Advance Notice: Bruce Springsteen’s Working on a Dream

brucespringsteen

No question: the Boss wants this one to be BIG. Hot off a Golden Globe win for his contribution to Mickey Rourke-reviving flick, The Wrestler, Bruce Springsteen is sandwiching the record — only his third with the E Street band since 1984 — between a high-profile inauguration outing and an appearance as the centerpiece of the Super Bowl’s halftime soiree.

But, while the roll-out is the gargantuan crush of a bona fide rock god, the actual album is a pretty modest affair. Leaked this week, and available as an NPR stream on the 19th, Working on A Dream, is, enticingly, a return to eras the Boss never actually entered. Our pre-release sneak peak after the jump…


On album opener “Outlaw Pete” Springsteen dips as far into ‘60s Dylan as ever, offering a no-good narrator who isn’t so much urban cowboy as a real rough rider. “Good Eye” takes the twang even further, descending into a bluesy, Delta hoedown. From the start, Springsteen avoids the kind of hyper-targeted lyricisms that defined his late-‘90s output. Perhaps he’s realized that broad, all-encompassing strokes are better (after all, even classic Springsteen treads a fine line between effective and ridiculously over-reaching imagery).

Evoking the feel of offbeat ’60s pop, songs like “Working on a Dream” mine the spirit of Roy Orbison and the Beach Boys at their best. “Lalalas” and “Babababas” pulse as lovelorn narrators float amidst a wash of swirling strings. Sure, Springsteen lacks the velvet tongue of a super-slick balladeer or a beach popper, but in most cases, the songs are smoothed over by lush backing harmonies, allowing his rough-and-tumble ramble to emerge on a thick cushion.< “My Lucky Day” is an all-out rocker, with tinkling piano and blazing sax underscoring the kind of anthemic choruses that defined the E Street band in its hey-day. The slightly more stayed "Queen of the Supermarket," meanwhile, feels like a Born in the USA B-side, swelling longingly with the dreams and ambitions of Middle America. Whether or not, as Springsteen claims, the record’s songs were all culled from “one of our first few takes,” there’s no question that the energy is the result of the band’s return to the road. Whereas the E Street Band’s last record was often grand in ambition, it felt as pieced together as it was — the result of several talented musicians recording separately. Here, the band’s interplay is unassailable.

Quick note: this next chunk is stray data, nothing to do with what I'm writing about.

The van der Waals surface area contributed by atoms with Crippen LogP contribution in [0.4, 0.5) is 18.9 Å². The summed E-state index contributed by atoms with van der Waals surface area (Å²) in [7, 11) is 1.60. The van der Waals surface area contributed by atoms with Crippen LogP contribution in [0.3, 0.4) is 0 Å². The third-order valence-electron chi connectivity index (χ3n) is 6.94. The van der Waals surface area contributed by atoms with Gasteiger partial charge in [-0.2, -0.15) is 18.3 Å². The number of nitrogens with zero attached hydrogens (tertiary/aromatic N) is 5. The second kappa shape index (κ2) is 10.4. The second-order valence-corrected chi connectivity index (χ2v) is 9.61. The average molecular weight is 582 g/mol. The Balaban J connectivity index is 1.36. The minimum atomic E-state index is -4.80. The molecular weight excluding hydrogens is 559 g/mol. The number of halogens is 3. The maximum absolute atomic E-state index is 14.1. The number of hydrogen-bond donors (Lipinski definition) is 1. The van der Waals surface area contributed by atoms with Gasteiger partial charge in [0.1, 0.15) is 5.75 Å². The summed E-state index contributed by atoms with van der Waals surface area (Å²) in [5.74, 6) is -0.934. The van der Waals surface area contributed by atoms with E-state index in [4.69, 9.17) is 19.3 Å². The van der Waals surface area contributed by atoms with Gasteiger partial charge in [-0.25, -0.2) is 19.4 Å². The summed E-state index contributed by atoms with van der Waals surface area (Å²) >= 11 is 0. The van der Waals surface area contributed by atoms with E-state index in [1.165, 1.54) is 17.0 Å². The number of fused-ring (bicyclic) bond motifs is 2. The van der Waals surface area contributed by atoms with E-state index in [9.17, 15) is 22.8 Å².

Sadly, the Boss himself is not. Tunes like “What love Can Do” and “Life Itself” feel faceless, straight, mid-tempo rockers rife with stale sentiment. And, while the effect is generally masked throughout the rest of the album, it’s in these moments that the “Dylan effect” emerges. Yes, Springsteen’s voice has held up relatively well, but in these songs one senses hammers descending on the high notes, pounding the gravel in Springsteen’s voice to powdery stone.

Putting a far surer foot forward, “Tomorrow Never Knows” retains the twang and lush orchestration of his 2006 Seeger Sessions, simultaneously mimicking the train-track folk of Dylan and contemporary Tom Petty. “The Last Carnival” goes even farther, stripping things all the way down, for an acoustic, ’60s-folk sound every bit as resonant as anything from the era. While, traditionally, it’s often his all-out rockers that resonate, these songs prove definitely that subtly is as much his ally as all-out attack.

Tacked on as a final bonus track, “The Wrestler” is an indispensable edition, a heady, resonant strummer ranking amongst Springsteen’s most classic compositions. “If you’ve ever seen a one-armed man punching at nothing but the breeze. If you’ve ever seen a one-armed man, you’ve seen me.” Say what you will about the album’s bumps and brambles; this song is a reminder that when he hits the mark, Springsteen’s words aren’t just resonant, they’re unmistakably eternal.